Incline Dumbbell Curls

Incline Dumbbell Curls (How To, Muscles Worked, Benefits)

I don’t know what it is about Incline Dumbbell Curls, but they are one of my favorite curl movements. The stretch at the bottom of the rep combined with the big contraction at the top makes them an awesome bodybuilding style lift at the end of a workout.

In this guide, I’m going to teach you how to do Incline Dumbbell Curls including muscles worked, coaching tips and a few alternatives in case you need them.

How To Do Incline Dumbbell Curls

Equipment Needed

  • Adjustable Bench
  • Dumbbells


  • Set up an adjustable bench to roughly 45 degrees.
  • Start in a seated position, knees bent with feet flat on the ground about hip-width apart.
  • Hold one dumbbell in each hand and lay back on the bench, lowering the arms down to the sides.
  • You can start with palms facing forward or facing in toward the body.
  • Now, curl both dumbbells up to shoulder level by flexing the biceps hard. Palms should finish up, facing the shoulder.
  • Squeeze the biceps at the top of the rep and then lower back down to the starting position.

Coaching Points

The biggest mistake I see with Incline Dumbbell Curls is swinging the dumbbells at the bottom of the rep. Lower the weights down under control and do not swing them at the bottom.

Benefits of Incline Dumbbell Curls

In general, Incline Dumbbell Curls share most of the same benefits as other bicep curl movements. They will help improve strength and develop size in the biceps (most specifically the biceps brachii).

Specifically, when it comes to Incline Dumbbell Curls, they are one of the best exercises for getting a full stretch of the biceps at the bottom of each rep because of the angle at which you sit.

How Many Reps?

Incline Dumbbell Curls are a supplemental strength exercise. Recommended rep range is 2 to 4 sets of 8 to 12 reps.

Muscles Worked

Biceps Muscle 3D Body

Incline Dumbbell Curls work the biceps of the upper arms and slightly work the front delt and forearms.

More specifically, Seated Dumbbell Curls involve the Biceps Brachii, Brachialis and Brachioradialis and to a lesser extent the anterior part of the Deltoideus.

Incline Dumbbell Curl Variations

Looking to shake up your workout a bit? Here are a couple of Seated Dumbbell Curl variations.

Seated Dumbbell Hammer Curls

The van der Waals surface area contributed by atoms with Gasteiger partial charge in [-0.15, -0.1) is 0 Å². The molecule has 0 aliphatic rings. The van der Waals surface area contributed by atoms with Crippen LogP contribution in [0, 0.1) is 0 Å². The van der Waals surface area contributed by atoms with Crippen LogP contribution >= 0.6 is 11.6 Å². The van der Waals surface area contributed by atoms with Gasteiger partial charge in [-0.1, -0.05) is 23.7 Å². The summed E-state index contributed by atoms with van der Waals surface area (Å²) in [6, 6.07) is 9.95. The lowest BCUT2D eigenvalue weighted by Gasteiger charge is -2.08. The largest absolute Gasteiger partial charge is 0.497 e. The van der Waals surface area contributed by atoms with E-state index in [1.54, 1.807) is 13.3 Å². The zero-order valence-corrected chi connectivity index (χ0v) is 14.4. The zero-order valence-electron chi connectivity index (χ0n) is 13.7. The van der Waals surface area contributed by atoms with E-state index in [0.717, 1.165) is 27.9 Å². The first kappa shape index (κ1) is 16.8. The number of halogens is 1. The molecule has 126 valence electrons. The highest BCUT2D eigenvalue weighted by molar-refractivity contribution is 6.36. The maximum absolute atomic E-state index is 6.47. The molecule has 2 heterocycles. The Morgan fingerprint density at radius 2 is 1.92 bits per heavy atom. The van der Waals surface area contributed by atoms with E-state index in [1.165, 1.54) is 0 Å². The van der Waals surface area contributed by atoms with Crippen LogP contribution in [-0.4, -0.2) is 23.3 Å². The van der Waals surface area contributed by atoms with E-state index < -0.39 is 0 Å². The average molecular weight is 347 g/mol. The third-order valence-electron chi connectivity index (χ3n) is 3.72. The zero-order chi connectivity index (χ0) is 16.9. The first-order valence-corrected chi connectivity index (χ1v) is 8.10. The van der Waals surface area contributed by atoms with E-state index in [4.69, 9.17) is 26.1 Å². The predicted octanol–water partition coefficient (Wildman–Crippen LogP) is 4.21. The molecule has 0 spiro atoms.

Seated DB Hammer Curls are a simple, but effective Incline Dumbbell Curl variation. Instead of leaning back at an incline, sit up tall on a bench. Then, instead of turning the palms up, keep the palms turned in for the entire movement.

This is the perfect variation if you don’t have an adjustable bench. Seated Curls can be done on any bench (or even a box).

BONUS: You can also do regular curls from a seated position as well. Seated Dumbbell Curls are another similar and effective variation if you don’t have access to an adjustable bench.

Dumbbell Curls

Another variation for seated curls is to just not sit. With Dumbbell Curls, everything stays the same except they are performed standing up instead of in a seated position.

Incline Dumbbell Curls Alternatives

If you can’t do Incline Dumbbell Curls, for whatever reason, here are a couple of alternatives you may be able to use as a replacement.

Want more options? Here are my 11 favorite Incline Dumbbell Curl alternatives.

Barbell Curl

Barbell Curl

If you don’t have dumbbells, don’t worry, Barbell Curls are a perfect (some would even say better) alternative to their dumbbell cousin.

Stand tall, grip the bar shoulder-width apart, keep elbows tucked and curl the bar up to shoulder level. Slowly lower back to the starting position and repeat for the desired number of reps.

Band Curls

If Dumbbell Curls bother your wrist or elbow, you may be able to give Band Curls a try. Stand on one end of a resistance band and grab the other end with both hands.

With Band Curls, you can use more of a neutral grip by keeping your palms facing each other. Sometimes this type of grip (also similar to the grip used in hammer curls) can be less stressful on the wrist and/or elbow.

More Links and Info

Looking for more Biceps and Triceps exercises? Check out the Arm Farm section of the Exercise Library where you’ll find dozens of exercises, all with step-by-step instructions.

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